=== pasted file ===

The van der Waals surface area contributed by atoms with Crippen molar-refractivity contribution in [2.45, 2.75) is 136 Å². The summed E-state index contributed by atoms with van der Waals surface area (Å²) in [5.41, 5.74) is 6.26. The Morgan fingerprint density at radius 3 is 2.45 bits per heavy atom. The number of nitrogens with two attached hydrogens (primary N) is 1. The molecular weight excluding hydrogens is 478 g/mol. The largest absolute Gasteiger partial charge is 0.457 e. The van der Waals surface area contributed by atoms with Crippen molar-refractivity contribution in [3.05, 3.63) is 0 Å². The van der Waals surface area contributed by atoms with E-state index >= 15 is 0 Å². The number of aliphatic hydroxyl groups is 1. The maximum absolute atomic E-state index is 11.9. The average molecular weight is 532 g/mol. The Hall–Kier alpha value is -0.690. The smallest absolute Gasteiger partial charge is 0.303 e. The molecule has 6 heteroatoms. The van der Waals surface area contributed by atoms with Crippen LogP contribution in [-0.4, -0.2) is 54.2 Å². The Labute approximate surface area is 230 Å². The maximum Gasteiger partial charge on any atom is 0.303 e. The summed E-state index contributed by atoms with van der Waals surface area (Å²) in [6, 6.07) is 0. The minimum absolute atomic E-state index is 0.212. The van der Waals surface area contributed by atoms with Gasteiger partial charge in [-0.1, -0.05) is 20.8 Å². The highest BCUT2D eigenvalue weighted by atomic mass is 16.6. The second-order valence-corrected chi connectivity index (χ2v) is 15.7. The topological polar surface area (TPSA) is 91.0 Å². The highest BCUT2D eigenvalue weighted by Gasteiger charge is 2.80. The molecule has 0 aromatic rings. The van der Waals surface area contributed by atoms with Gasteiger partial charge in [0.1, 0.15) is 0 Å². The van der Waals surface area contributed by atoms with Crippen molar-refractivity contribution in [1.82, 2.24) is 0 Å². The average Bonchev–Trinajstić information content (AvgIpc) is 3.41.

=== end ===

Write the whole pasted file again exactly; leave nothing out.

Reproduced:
The van der Waals surface area contributed by atoms with Crippen molar-refractivity contribution in [2.45, 2.75) is 136 Å². The summed E-state index contributed by atoms with van der Waals surface area (Å²) in [5.41, 5.74) is 6.26. The Morgan fingerprint density at radius 3 is 2.45 bits per heavy atom. The number of nitrogens with two attached hydrogens (primary N) is 1. The molecular weight excluding hydrogens is 478 g/mol. The largest absolute Gasteiger partial charge is 0.457 e. The van der Waals surface area contributed by atoms with Crippen molar-refractivity contribution in [3.05, 3.63) is 0 Å². The van der Waals surface area contributed by atoms with E-state index >= 15 is 0 Å². The number of aliphatic hydroxyl groups is 1. The maximum absolute atomic E-state index is 11.9. The average molecular weight is 532 g/mol. The Hall–Kier alpha value is -0.690. The smallest absolute Gasteiger partial charge is 0.303 e. The molecule has 6 heteroatoms. The van der Waals surface area contributed by atoms with Crippen LogP contribution in [-0.4, -0.2) is 54.2 Å². The Labute approximate surface area is 230 Å². The maximum Gasteiger partial charge on any atom is 0.303 e. The summed E-state index contributed by atoms with van der Waals surface area (Å²) in [6, 6.07) is 0. The minimum absolute atomic E-state index is 0.212. The van der Waals surface area contributed by atoms with Gasteiger partial charge in [-0.1, -0.05) is 20.8 Å². The highest BCUT2D eigenvalue weighted by atomic mass is 16.6. The second-order valence-corrected chi connectivity index (χ2v) is 15.7. The topological polar surface area (TPSA) is 91.0 Å². The highest BCUT2D eigenvalue weighted by Gasteiger charge is 2.80. The molecule has 0 aromatic rings. The van der Waals surface area contributed by atoms with Gasteiger partial charge in [0.1, 0.15) is 0 Å². The van der Waals surface area contributed by atoms with Crippen molar-refractivity contribution in [1.82, 2.24) is 0 Å². The average Bonchev–Trinajstić information content (AvgIpc) is 3.41.